The Daily Tar Heel

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Wednesday December 7th


Hillsborough artist trio "Capturing Light"

Three artists with entirely different artistic approaches have collaborated to present “Capturing Light,” an exhibit at the Hillsborough Gallery of Art that runs until Oct. 20.

“It’s three different artists combined in one show, and it melds beautifully,” Pringle Teetor said, a creator of blown glass and one of the artists in the show. “It’s not like you’re combining three people who do landscape paintings.”

Teetor said it’s in this way the exhibit is united.

“For all of us, light is a common theme,” Eduardo Lapetina said. Lapetina is the abstract painter of the trio.

The third artist, Lolette Guthrie, is primarily a landscape painter. The artists are all part-owners and member artists of the gallery, which allows them the freedom to choose which works they want to show. They said they plan to display more than 50 works.

Teetor said that when 2D and 3D artists collaborate, themes don’t necessarily apply to all mediums. This makes it difficult to find a common theme.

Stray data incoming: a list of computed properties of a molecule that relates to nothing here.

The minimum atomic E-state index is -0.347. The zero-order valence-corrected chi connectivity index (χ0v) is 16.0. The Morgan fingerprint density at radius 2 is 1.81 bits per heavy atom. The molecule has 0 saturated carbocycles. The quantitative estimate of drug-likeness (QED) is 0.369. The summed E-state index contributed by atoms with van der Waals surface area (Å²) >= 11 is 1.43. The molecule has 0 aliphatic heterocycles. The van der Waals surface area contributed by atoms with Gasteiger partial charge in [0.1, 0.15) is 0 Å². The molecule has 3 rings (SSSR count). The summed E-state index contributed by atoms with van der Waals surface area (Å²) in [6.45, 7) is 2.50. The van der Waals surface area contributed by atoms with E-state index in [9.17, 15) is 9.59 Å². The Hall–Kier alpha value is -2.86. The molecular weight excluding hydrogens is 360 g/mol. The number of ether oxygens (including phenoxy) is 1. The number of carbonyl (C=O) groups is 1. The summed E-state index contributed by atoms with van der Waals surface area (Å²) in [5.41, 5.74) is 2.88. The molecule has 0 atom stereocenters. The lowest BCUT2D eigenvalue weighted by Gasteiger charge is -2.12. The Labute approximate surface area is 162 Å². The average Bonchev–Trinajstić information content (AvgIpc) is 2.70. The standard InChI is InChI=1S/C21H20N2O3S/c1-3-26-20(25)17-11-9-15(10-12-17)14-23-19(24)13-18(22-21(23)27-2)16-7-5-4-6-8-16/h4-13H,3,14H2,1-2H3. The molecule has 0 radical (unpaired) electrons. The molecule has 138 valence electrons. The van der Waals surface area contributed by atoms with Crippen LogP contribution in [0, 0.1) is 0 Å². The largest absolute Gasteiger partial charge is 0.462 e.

“I hope they can enjoy seeing three completely different types of artists’ work that combines in a setting,” she said.

The idea of capturing the transient quality of light came about from an NPR interview Guthrie once heard, he said. The interview discussed famed Depression-era photographer Walker Evans, who was quoted saying, “The truly hard part (of photography) is capturing the light in the air.”

Guthrie said she took Evans’ statement to heart, trying to capture that ephemeral light for just one moment.

“I try to get a feeling of light and atmosphere in the image, and I try to capture the image in a way that it’s timeless,” Guthrie said.

Teetor, who said she recently finished the cold work for the glass during the summer heat, said she is perhaps most fond of her sandblasted series. “You sandblast the surface so it becomes more matte,” she said. “It holds the light, and the pieces tend to glow instead of reflecting the light.”

“I use a lot of color in one small piece, so it’s like a large abstract painting, but working with molten glass,” Teetor said.

Lapetina said he tries to invoke the feeling of happiness with his colorful paintings.

“What I do is work with very transparent paint [that] reflects a lot of light, and there are many different colors, and the combination of those different colors with the kind of paint I use produces a light effect,” he said.

“These are all abstract paintings and people get different feelings about them. They have different interpretations. I tell people that what they see, that’s what it is. In reality, the viewer makes the paintings.”

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